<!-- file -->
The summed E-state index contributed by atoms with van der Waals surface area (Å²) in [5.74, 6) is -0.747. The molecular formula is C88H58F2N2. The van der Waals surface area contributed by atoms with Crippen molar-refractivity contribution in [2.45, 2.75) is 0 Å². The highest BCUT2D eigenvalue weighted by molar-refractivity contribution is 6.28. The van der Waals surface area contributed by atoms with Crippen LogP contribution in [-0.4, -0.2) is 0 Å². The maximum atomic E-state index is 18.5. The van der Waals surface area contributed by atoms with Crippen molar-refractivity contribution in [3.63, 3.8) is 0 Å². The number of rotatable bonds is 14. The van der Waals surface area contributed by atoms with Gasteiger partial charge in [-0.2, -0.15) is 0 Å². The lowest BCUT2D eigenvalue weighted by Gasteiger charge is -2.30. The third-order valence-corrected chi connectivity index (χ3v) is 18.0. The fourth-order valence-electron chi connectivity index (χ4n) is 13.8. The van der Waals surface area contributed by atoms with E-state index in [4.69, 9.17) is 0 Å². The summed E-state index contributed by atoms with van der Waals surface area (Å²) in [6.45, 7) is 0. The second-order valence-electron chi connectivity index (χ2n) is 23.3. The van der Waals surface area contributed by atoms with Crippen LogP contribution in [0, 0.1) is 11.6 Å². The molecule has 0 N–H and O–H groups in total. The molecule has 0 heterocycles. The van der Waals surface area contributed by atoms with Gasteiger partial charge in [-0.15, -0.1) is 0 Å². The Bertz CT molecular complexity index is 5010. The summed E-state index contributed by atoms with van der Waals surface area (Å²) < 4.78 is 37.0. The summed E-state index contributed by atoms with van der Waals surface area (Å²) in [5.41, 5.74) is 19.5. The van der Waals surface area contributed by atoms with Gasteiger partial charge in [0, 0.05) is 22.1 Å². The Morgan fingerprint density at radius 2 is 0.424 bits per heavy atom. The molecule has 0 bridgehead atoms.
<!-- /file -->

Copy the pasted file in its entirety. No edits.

The summed E-state index contributed by atoms with van der Waals surface area (Å²) in [5.74, 6) is -0.747. The molecular formula is C88H58F2N2. The van der Waals surface area contributed by atoms with Crippen molar-refractivity contribution in [2.45, 2.75) is 0 Å². The highest BCUT2D eigenvalue weighted by molar-refractivity contribution is 6.28. The van der Waals surface area contributed by atoms with Crippen LogP contribution in [-0.4, -0.2) is 0 Å². The maximum atomic E-state index is 18.5. The van der Waals surface area contributed by atoms with Crippen molar-refractivity contribution in [3.63, 3.8) is 0 Å². The number of rotatable bonds is 14. The van der Waals surface area contributed by atoms with Gasteiger partial charge in [-0.2, -0.15) is 0 Å². The lowest BCUT2D eigenvalue weighted by Gasteiger charge is -2.30. The third-order valence-corrected chi connectivity index (χ3v) is 18.0. The fourth-order valence-electron chi connectivity index (χ4n) is 13.8. The van der Waals surface area contributed by atoms with E-state index in [4.69, 9.17) is 0 Å². The summed E-state index contributed by atoms with van der Waals surface area (Å²) in [6.45, 7) is 0. The second-order valence-electron chi connectivity index (χ2n) is 23.3. The van der Waals surface area contributed by atoms with Crippen LogP contribution in [0, 0.1) is 11.6 Å². The molecule has 0 N–H and O–H groups in total. The molecule has 0 heterocycles. The van der Waals surface area contributed by atoms with Gasteiger partial charge in [-0.15, -0.1) is 0 Å². The Bertz CT molecular complexity index is 5010. The summed E-state index contributed by atoms with van der Waals surface area (Å²) < 4.78 is 37.0. The summed E-state index contributed by atoms with van der Waals surface area (Å²) in [5.41, 5.74) is 19.5. The van der Waals surface area contributed by atoms with Gasteiger partial charge in [0, 0.05) is 22.1 Å². The Morgan fingerprint density at radius 2 is 0.424 bits per heavy atom. The molecule has 0 bridgehead atoms.